....The arrests — all three in Pakistan — demonstrate a greater level of cooperation by Pakistan in hunting leaders of the Afghan Taliban than in the eight years of war. American officials have complained bitterly since 2001 that the Pakistanis, while claiming to be American allies and accepting American aid were simultaneously providing sanctuary and assistance to Taliban fighters and leaders who were battling the Americans across the border.

....It is still far from clear, but senior commanders in Afghanistan say they believe that the Pakistani military and intelligence agencies, led by Gens. Ashfaq Parvez Kayani and Ahmed Shuja Pasha, may finally be coming around to the belief that the Taliban — in Pakistan and Afghanistan — constitute a threat to the existence of the Pakistani state.

This suggests — though hardly proves — that Baradar's capture wasn't a fluke and probably wasn't just game playing by Pakistani authorities who were upset at not being included in negotiations with the Taliban. Barack Obama's team has, somehow, leveraged the events of the past year to convince them that the Taliban is genuinely dangerous and needs to be forcibly taken care of.

To summarize, then: in its first year in office, the Obama administration has (a) doubled American forces in Afghanistan, (b) dramatically increased drone attacks against Taliban hideouts, (c) begun a serious offensive against Taliban strongholds in Marja, and (d) gotten the leadership of Pakistan on board in a mission to seriously go after Taliban leaders who have long had safe haven in Pakistani cities. This is, as near as I can tell, more than then Bush administration accomplished in eight years.

But Republicans are still insisting that Obama is "weak on terror" because he made the decision to treat the Christmas bomber exactly the same way that the Bush adminstration treated every terrorist it captured on American soil. How long is the press going to keep taking these guys seriously?1

1No, don't answer that. I think we all have a pretty good idea.

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Book Bleg Followup

| Thu Feb. 18, 2010 12:20 PM EST

Just a quick note to thank everyone who recommended books in my weekend Book Bleg. The response was great, and it's worth checking out if you're interested in some (mainly) fiction recommendations.

So which books did I decide to try? This is necessarily a fairly random thing when you get hundreds of recommendations, but I chose three. First is Hilary Mantel's Wolf Hall, which broke out of the pack based on sheer number of enthusiastic recommendations, plus the fact that so many people were convinced that it was a perfect Kevin book. (We'll see how well you guys know me!) Second is China Mieville's The City & The City. I've been vaguely meaning to read some Mieville forever and somehow I never have. So now I will. Third is Stieg Larsson's Millennium Trilogy, which got several recommendations and has the look of the kind of gratuitously convoluted plot line that I get a kick out of. Part 3 isn't available until May, though, so I'll read the others first.

Thanks again to everyone who pitched in. I'll probably dip back into that thread several more times before the year is out.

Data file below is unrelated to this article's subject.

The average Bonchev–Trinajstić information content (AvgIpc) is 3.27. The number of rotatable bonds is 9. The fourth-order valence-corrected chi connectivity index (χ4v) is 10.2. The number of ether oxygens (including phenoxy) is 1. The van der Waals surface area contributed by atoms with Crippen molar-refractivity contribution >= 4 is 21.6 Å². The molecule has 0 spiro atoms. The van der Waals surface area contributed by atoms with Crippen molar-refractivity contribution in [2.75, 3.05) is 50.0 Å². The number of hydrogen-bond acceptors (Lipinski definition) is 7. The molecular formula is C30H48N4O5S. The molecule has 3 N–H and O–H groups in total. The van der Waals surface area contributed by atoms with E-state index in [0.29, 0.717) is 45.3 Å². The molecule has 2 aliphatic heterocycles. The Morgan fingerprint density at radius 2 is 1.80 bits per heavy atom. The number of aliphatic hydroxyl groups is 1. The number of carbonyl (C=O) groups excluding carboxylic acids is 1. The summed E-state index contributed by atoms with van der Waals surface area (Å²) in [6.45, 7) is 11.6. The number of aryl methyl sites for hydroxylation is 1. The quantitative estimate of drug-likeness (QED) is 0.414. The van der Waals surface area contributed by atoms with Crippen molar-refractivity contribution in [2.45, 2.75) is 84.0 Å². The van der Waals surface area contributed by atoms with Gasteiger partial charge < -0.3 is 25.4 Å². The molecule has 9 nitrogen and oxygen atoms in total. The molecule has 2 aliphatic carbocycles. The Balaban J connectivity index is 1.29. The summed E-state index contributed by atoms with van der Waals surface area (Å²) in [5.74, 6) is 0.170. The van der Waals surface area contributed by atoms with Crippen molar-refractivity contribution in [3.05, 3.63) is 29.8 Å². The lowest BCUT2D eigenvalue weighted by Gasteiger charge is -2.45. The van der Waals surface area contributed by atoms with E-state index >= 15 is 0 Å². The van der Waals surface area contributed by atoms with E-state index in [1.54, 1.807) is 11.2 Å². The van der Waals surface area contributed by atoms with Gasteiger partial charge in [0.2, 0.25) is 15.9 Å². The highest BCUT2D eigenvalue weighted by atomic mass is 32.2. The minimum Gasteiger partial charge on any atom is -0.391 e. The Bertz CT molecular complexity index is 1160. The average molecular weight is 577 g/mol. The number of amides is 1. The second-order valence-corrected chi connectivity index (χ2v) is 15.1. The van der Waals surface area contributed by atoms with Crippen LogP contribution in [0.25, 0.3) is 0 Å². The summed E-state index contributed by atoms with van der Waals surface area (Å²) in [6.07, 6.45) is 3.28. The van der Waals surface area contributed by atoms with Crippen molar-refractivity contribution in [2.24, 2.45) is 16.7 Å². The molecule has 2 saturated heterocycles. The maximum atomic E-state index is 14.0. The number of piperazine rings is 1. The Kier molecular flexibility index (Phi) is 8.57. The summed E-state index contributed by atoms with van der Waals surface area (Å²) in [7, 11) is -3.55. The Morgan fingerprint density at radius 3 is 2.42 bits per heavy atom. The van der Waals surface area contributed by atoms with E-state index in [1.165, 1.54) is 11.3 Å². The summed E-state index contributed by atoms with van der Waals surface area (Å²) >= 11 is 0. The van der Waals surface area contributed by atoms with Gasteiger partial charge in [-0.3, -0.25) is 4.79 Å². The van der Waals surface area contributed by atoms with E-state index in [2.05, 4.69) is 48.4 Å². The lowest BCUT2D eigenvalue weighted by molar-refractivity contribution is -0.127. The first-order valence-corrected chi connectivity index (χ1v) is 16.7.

Only in America

| Thu Feb. 18, 2010 12:05 PM EST

I just wrote a longish post about how income mobility in the United States is actually pretty anemic, but our blog software ate it and I don't feel like trying to recreate it. So here's the nickel summary: despite what Florida senate candidate Marco Rubio says, America isn't the only place where you can start a business in a spare bedroom. In fact, whenever you hear a politician say "only in America," it's an almost certain dead giveaway that they're blowing smoke. On the specific question of rags to riches stories, the fact is that America has less income mobility than most other rich countries, and that mobility has been declining for the past several decades.

There's a longer version of this, but you'll just have to pretend that I wrote it and you read it. In the meantime, take my word for it. Or, if you don't trust me, take David Frum's word for it.

The Rich and Their Taxes

| Thu Feb. 18, 2010 1:59 AM EST

Tax data is always a few years out of date, so today David Cay Johnston reports on how the rich did during the last of the boom years:

In 2007 the top 400 taxpayers had an average income of $344.8 million, up 31 percent from their average $263.3 million income in 2006, according to figures in a report that the IRS posted to its Web site....

Their effective income tax rate fell to 16.62 percent, down more than half a percentage point from 17.17 percent in 2006, the new data show. That rate is lower than the typical effective income tax rate paid by Americans with incomes in the low six figures....Payroll taxes did not add a significant burden to the top 400, not changing the rounding of rates by even one decimal. With payroll taxes taken into account, the effective tax rate of the top 400 would be 17.2 percent in 2006 and 16.6 percent in 2007, my analysis shows — the same as not counting payroll taxes. As a point of comparison, about two-thirds of Americans pay more in Social Security, Medicare, and unemployment taxes than in federal income taxes.

I don't know about you, but Johnston is certainly right about me: I make considerably less than $344 million a year and I pay considerably more than 16.6% in federal taxes. This, of course, is fair, because, um, the rich really hate paying taxes. So there.

Heads I Win....

| Wed Feb. 17, 2010 6:39 PM EST

Rich Lowry's "smart friend" just sent him an email warning that the economy is improving and conservatives need to prepare for this frightening possibility. How should they do this? By making sure that the media turns economic success into a narrative of liberal failure:

Republican candidates and conservative media commentators must prepare the American people for this phony boom with terrible long-term consequences. The news story here is: the revival of the economy by central bank money-printing and enormous government deficits to be paid for by our children.  Also, triumphalism about the weak economy should stop. Otherwise, Republican and conservative triumphalists will be sandbagged and look foolish in a mere six months, maybe sooner.

Since the economy and jobs are the central issues now, the focus must be on the Obama deficits, the Obama tax hikes on the middle class, and the Obama economic policy which makes government employees richer and the American working people poorer.

Well, at least we've been prepared. If the economy sucks, it's Obama's fault. If the economy prospers, it's a dangerous mirage brought about by Obama's failed policies. What do you think are the odds that the media will buy this?